Merit hiring in Illinois

Merit hiring in Illinois

Another day, and it's another outrage in state government.

State taxpayers have another reason to be angry with how their tax money is spent following an eye-opening news report in the Chicago Sun-Times.

The newspaper story reported on a $110,000 state prison official whose only apparent expertise for his job is a lengthy criminal record. The story goes into great detail about the background of 44-year-old Xadrian R. McCraven, but reveals very little about how he came to hold a series of public jobs despite an arrest record on charges that include arson, illegal gun possession and attempted robbery.

No one is taking credit for arranging McCraven's employment. Even if it's unclear just who arranged for him to take a spot on the public payroll, it's no great mystery how it happened.

Public employment in Illinois is supposed to be merit-based, not a result of political connections. But no one really believes that politics doesn't frequently play a key role in who ends up with high-paying state jobs.

What's interesting is that McCraven was dismissed last year from his job at the Illinois Department of Children and Family Services for job-related misconduct. He filed a federal lawsuit to get his job back, but the lawsuit was dismissed.

Nonetheless, the Quinn administration rehired McCraven to avoid what it described as costly grievance procedures with McCraven and his union, the American Federation of State, County and Municipal Employees. Instead of being fired, McCraven accepted a 10-day suspension in exchange for six months of back pay. The settlement also arranged for McCraven to be transferred from his old DCFS job to a new job as a senior adviser to the parole department within the state's prison system.

Records show that McCraven made multiple campaign donations totaling $1,500. His name also showed up on a former Blagojevich administration database listing the names of thousands of politically connected candidates for jobs, transfer and promotions.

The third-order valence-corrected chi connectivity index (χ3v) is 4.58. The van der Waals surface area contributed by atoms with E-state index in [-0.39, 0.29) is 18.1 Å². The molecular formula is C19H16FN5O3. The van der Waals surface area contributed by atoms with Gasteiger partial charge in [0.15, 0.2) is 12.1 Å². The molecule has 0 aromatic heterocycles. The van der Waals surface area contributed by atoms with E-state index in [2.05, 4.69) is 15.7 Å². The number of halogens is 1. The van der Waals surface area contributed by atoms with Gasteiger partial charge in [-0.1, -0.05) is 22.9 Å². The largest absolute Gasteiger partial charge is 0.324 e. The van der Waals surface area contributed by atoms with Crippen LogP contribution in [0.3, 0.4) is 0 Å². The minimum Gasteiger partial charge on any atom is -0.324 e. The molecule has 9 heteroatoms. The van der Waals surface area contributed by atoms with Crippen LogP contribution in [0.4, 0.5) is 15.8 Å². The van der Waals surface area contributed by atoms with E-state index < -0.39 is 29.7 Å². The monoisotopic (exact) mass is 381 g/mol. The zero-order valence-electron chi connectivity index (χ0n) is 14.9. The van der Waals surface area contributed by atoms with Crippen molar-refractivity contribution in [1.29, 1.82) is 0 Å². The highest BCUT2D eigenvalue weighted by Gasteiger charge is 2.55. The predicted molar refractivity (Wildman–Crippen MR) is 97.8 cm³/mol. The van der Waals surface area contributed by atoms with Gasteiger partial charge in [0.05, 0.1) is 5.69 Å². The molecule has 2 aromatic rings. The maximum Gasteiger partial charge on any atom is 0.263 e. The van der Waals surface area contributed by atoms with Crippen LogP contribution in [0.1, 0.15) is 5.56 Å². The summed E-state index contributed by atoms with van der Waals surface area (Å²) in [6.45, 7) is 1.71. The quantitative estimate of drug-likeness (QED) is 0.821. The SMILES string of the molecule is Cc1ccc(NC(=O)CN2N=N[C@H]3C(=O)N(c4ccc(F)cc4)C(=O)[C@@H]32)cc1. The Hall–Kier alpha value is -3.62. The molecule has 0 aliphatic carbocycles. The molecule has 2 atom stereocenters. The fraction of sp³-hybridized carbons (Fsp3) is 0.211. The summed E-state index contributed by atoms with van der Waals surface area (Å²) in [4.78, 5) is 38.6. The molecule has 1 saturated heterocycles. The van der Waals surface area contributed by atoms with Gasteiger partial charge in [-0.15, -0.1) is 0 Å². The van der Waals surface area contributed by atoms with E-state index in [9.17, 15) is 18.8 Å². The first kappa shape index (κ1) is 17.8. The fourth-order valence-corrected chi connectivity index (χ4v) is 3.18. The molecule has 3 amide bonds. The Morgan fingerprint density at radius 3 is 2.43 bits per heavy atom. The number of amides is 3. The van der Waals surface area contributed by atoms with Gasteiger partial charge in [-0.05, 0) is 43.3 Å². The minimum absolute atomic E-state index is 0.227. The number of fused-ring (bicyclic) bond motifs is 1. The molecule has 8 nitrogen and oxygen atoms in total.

Records cited by the newspaper also show that McCraven is not shy about challenging adverse employment decisions. He once sued the city of Chicago for not hiring him as a police officer. That lawsuit was dismissed after the judge in the case cited a police department background check that found McCraven "to be a drug dealer, gang member and supplier of guns to other gang members."

Some people may question how someone with such a checkered background managed to gain lucrative employment in two different state agencies. That's an easy one to answer. Government in Illinois is the functional equivalent of an open sewer. What's worse is that it shows no sign of changing for the better any time soon.

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Sid Saltfork wrote on December 13, 2013 at 2:12 pm

Thanks for adding "high-paying state jobs".  The salary is indicative of the PSA (Public Service Administrator).  They are management, not the career front line employees.  They were there during the Thompson, Edgar, Ryan, Blago, and now Quinn administrations.  They have either a "campaign donation", family member, or "friend of a friend" connection.  Ever look at how many employees on the state transparency webpage have the same surname as Bill Cellini?  The problem that has developed is that these appointees supervise the career employees.  That generally means that the front line employees supervise themselves when they have a PSA like that.  The PSAs clamored to join the union because they had not had a raise for five years.  Now, Quinn's administration wants them back out of the union.   Quinn wants them back without union interference so he can replace them with his second term appointees. 

Pay to Play has operated throughout Illinois governmental history.  Gov. Olgivey stopped patronage for new hires.  Gov. Thompson tried to change it back to patronage; but the Rutan decision stopped it for the front line employees.  That was when the state employees decided to unionize.  They were fed up with the shake down.  Hiring, and promotions were controlled by the GOP.  The employees were both republican, and democrat; but they knew that they had to band together to protect their jobs from the increasing patronage.  The U.S. Supreme Court decision on Rutan vs. Illinois, and the union stopped the patronage except for the management level.  The patronage has been restricted to the PSAs, assistant directors, directors, and all the others in management since that time. 

Bulldogmojo wrote on December 13, 2013 at 11:12 pm

Another breaking news story of investigative journalism already published somewhere else. Way to put down the bourbon and google, News gazette